Charging your iPad for a year would cost you less than a cup of coffee
Apple’s brand new third-generation iPad stands out in the tablet world - it’s not only the best selling tablet, it not only has a mind-blowing 2048x1536-pixel display, but it also has the best battery life as a standalone tablet. Good, but when you learn that the battery inside it is of a massive 11,666mAh capacity, you start wondering whether charging the device actually doesn’t cost you a significant amount per year.
Turns out, the answer is a resounding no. “That coffee you’re drinking while gazing at your iPad? It cost more than all the electricity needed to run those games, emails, videos and news stories for a year,” a study by the non-profit Electric Power Research institute concluded.
The exact annual amount comes to a mere $1.36. The usage was measured under the assumption that users would charge the iPad every other day - pretty reasonable given the tablet’s 10-hour battery life - so that over one year the iPad consumes 11.86 kilowatts of electricity.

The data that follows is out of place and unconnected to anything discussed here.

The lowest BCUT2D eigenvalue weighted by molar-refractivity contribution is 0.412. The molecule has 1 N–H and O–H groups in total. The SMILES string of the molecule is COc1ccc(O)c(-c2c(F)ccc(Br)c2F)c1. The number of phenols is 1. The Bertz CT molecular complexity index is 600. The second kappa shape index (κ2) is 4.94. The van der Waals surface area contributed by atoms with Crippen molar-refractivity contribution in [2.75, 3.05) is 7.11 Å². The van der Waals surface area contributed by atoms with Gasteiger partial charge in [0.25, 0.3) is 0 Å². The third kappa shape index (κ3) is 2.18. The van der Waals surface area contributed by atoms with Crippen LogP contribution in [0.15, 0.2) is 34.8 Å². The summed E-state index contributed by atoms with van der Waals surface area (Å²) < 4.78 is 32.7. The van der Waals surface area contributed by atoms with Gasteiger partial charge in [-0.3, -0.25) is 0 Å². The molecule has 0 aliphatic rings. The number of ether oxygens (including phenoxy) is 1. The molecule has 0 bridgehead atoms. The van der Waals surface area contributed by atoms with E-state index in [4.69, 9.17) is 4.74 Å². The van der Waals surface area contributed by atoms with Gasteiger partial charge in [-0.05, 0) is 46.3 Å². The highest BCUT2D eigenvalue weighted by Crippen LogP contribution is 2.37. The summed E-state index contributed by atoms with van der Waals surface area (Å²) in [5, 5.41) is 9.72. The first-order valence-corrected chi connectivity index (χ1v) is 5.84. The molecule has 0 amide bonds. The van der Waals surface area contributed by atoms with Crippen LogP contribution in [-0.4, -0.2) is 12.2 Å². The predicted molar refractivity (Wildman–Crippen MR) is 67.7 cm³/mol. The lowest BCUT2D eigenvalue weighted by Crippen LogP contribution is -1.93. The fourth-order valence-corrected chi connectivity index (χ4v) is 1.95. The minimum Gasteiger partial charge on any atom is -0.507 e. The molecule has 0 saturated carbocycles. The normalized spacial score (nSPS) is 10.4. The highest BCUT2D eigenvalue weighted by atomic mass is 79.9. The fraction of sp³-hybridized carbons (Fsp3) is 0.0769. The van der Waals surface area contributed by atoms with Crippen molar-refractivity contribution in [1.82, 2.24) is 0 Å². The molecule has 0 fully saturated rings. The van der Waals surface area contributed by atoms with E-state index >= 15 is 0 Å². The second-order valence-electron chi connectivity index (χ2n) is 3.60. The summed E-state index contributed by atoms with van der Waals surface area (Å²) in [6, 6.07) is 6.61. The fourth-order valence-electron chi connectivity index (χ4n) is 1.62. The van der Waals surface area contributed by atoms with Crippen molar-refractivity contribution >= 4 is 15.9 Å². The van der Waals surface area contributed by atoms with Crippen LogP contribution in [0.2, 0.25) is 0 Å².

That’s actually less than a 60-watt fluorescent bulb that would cost you $1.61. And if you compare it to a traditional desktop PC the difference is 20 times in favor of the iPad. Yearly, powering up your desktop computer costs an average $28.21. The average refrigerator sets you back $65.72 per year.
So even if the number of iPads triples from the 67 million now in use, the world would just need one small power plant to power them all. But the environmental effect of switching from a PC to an iPad completely (you judge if that’s viable) would definitely be noticeable.
The Electric Power Research institute is now conducting a study on whether the tablet boom is increasing or actually reducing overall power consumption.